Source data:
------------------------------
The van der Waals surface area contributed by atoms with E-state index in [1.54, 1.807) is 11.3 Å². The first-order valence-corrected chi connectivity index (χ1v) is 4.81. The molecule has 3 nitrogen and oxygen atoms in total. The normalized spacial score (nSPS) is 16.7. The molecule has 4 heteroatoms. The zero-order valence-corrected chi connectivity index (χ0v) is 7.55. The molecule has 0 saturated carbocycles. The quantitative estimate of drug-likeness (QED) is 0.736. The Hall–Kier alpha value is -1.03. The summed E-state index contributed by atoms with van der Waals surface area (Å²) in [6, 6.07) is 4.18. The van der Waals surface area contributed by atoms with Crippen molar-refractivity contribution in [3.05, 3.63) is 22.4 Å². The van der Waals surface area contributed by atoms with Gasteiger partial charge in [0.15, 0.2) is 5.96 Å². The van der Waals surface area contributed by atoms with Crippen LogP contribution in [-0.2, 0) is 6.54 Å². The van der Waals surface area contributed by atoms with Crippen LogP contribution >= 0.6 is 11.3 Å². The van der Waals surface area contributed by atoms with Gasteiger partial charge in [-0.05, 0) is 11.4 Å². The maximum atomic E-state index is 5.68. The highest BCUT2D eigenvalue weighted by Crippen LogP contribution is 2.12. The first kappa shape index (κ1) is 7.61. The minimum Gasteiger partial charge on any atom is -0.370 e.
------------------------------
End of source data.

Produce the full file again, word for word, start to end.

The van der Waals surface area contributed by atoms with E-state index in [1.54, 1.807) is 11.3 Å². The first-order valence-corrected chi connectivity index (χ1v) is 4.81. The molecule has 3 nitrogen and oxygen atoms in total. The normalized spacial score (nSPS) is 16.7. The molecule has 4 heteroatoms. The zero-order valence-corrected chi connectivity index (χ0v) is 7.55. The molecule has 0 saturated carbocycles. The quantitative estimate of drug-likeness (QED) is 0.736. The Hall–Kier alpha value is -1.03. The summed E-state index contributed by atoms with van der Waals surface area (Å²) in [6, 6.07) is 4.18. The van der Waals surface area contributed by atoms with Crippen molar-refractivity contribution in [3.05, 3.63) is 22.4 Å². The van der Waals surface area contributed by atoms with Gasteiger partial charge in [0.15, 0.2) is 5.96 Å². The van der Waals surface area contributed by atoms with Crippen LogP contribution in [-0.2, 0) is 6.54 Å². The van der Waals surface area contributed by atoms with Crippen LogP contribution >= 0.6 is 11.3 Å². The van der Waals surface area contributed by atoms with Gasteiger partial charge in [-0.05, 0) is 11.4 Å². The maximum atomic E-state index is 5.68. The highest BCUT2D eigenvalue weighted by Crippen LogP contribution is 2.12. The first kappa shape index (κ1) is 7.61. The minimum Gasteiger partial charge on any atom is -0.370 e.